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- Spring 2013
- Spring 2014
questions, problems, paradoxes
Digital Sculpture – Professor: Joe Meiser – Project #3
The first two projects of the semester have been highly structured. This more open-ended project will provide an opportunity for you to explore subject matter and techniques that are of greatest interest and personal relevance to you. In this project you will investigate a question, problem, or paradox. Once you’ve selected a particular topic for your project, you’ll complete a writing exercise that will help you clarify the idea(s) you want to explore. Then, to assist your divergent thinking about what you could create, you’ll gather visual references that relate to your topic. As an auxiliary component, you will find a work of art that interests you and borrow a strategy from it to integrate into your own design.
Once you’ve completed the preparatory work outlined above, you’ll create a series of sketches to explore some potential directions for your project. In these sketches you’ll need to find a way of inventively bringing together your conceptual intentions, aspects of the visual references you’ve selected, and the strategy you’ve borrowed. As you begin your work on the computer, know that you are expected to do extensive modeling in Rhino and/or T-Splines to create complex geometry, but you are free to integrate other resources like human meshes created with MakeHuman. The final result of your project should be a series of high quality Keyshot renders that are visually engaging and thought provoking.
1. Choose a topic
Identify a particular question, problem, or paradox that you find compelling—this could come from a variety of different sources, including: a subject discussed in one of your courses, a current event, a personal experience you’ve had, a book you’ve read, a song, a movie—ANY origin is acceptable. For this project to be meaningful it is important that you choose a topic that seriously perplexes and intrigues you, and which you have a deep personal interest in. It is not always easy to identify resonant problems/questions, so set some time aside to reflect carefully on your choice.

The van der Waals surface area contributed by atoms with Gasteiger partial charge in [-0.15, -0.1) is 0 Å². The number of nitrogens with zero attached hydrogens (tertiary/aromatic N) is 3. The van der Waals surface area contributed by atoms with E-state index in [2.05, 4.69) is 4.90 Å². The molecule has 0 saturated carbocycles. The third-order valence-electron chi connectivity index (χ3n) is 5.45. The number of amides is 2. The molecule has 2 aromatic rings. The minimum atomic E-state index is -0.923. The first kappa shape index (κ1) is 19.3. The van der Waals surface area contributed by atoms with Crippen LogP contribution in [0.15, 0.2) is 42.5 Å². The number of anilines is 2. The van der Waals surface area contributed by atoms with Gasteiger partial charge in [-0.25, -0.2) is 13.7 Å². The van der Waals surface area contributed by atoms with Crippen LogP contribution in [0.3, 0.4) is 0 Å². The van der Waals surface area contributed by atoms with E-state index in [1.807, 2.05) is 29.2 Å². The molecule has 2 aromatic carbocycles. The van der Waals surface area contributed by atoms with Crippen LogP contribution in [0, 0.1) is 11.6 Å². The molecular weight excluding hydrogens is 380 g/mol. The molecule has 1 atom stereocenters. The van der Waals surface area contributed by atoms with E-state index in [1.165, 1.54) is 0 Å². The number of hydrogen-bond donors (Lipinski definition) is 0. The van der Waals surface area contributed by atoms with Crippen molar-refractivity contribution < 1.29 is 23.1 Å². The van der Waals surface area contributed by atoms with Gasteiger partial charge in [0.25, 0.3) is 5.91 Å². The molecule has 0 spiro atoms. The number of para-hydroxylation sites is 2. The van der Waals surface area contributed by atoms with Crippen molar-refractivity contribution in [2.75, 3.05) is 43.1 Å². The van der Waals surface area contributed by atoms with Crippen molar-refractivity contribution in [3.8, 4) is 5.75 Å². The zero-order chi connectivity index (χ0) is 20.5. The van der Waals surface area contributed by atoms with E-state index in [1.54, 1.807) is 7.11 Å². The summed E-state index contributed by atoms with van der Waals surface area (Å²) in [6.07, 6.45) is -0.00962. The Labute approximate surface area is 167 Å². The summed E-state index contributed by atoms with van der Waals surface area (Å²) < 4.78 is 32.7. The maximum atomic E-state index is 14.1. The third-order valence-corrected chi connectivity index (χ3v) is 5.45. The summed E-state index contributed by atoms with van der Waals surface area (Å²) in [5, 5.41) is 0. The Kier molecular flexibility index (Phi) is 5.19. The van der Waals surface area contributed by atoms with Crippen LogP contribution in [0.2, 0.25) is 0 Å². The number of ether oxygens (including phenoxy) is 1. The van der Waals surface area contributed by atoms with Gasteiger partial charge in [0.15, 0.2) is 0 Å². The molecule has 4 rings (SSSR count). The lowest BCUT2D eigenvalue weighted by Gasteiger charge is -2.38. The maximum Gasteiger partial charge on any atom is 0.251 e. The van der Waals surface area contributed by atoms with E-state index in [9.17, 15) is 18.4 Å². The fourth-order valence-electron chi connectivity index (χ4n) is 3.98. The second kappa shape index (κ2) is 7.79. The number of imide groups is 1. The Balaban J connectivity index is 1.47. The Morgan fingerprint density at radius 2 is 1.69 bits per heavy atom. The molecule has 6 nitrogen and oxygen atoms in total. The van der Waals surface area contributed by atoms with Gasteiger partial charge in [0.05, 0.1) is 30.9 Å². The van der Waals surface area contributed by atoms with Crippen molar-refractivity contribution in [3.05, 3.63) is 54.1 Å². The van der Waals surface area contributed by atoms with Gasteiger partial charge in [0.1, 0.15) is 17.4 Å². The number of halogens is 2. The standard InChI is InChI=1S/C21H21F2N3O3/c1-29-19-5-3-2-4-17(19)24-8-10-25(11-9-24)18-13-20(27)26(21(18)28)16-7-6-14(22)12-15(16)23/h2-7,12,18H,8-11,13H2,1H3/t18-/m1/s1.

2. Consider and clarify your topic
This brief writing exercise is designed to help you hone in on the your project’s question/problem. Your answers should total approximately 300 words.
- What question/problem did you choose?
- Tell why you chose this topic, and why it matters to you.
- Give some details on the problem/question—explain it in depth.
- List out 10 tangible people/places/things which are associated with your question/problem.
Please upload your response to the class website; put your post in the category of your own name. (This is the same category that you used for your second project.)
3. Visual research
Find at least one image for each of the 10 people/places/things that you listed above. Please upload these images to the class website; put your post in the category of your own name.
4. Borrow a strategy
One great way of improving your artwork is to borrow strategies from other works of art. There are a variety of attributes that you could borrow, it could be an aesthetic quality, a compositional arrangement, the subject matter, a means of presentation, a sensibility, a construction technique, a sense of humor… anything at all.
For this step, you are to:
- Find an image of a particular work of art that you find compelling. (You can find some good options by looking in the links section.)
- Create a post on the class website in the category of your own name.
- Upload your image.
- Include the name of the artist and the work’s title.
- Write just one sentence that specifies the attribute or strategy that you intend to borrow from the piece.
5. Create sketches
One’s final product can be improved when, at the beginning of a project, one considers a variety of possible end results. Create five detailed sketches of five distinctly different project ideas. In these sketches you’ll need to find a way of inventively bringing together your conceptual intentions, the visual references you’ve selected, and the strategy you’ve borrowed. These sketches can either be uploaded to the class website or turned in as hard copy at the end of the semester.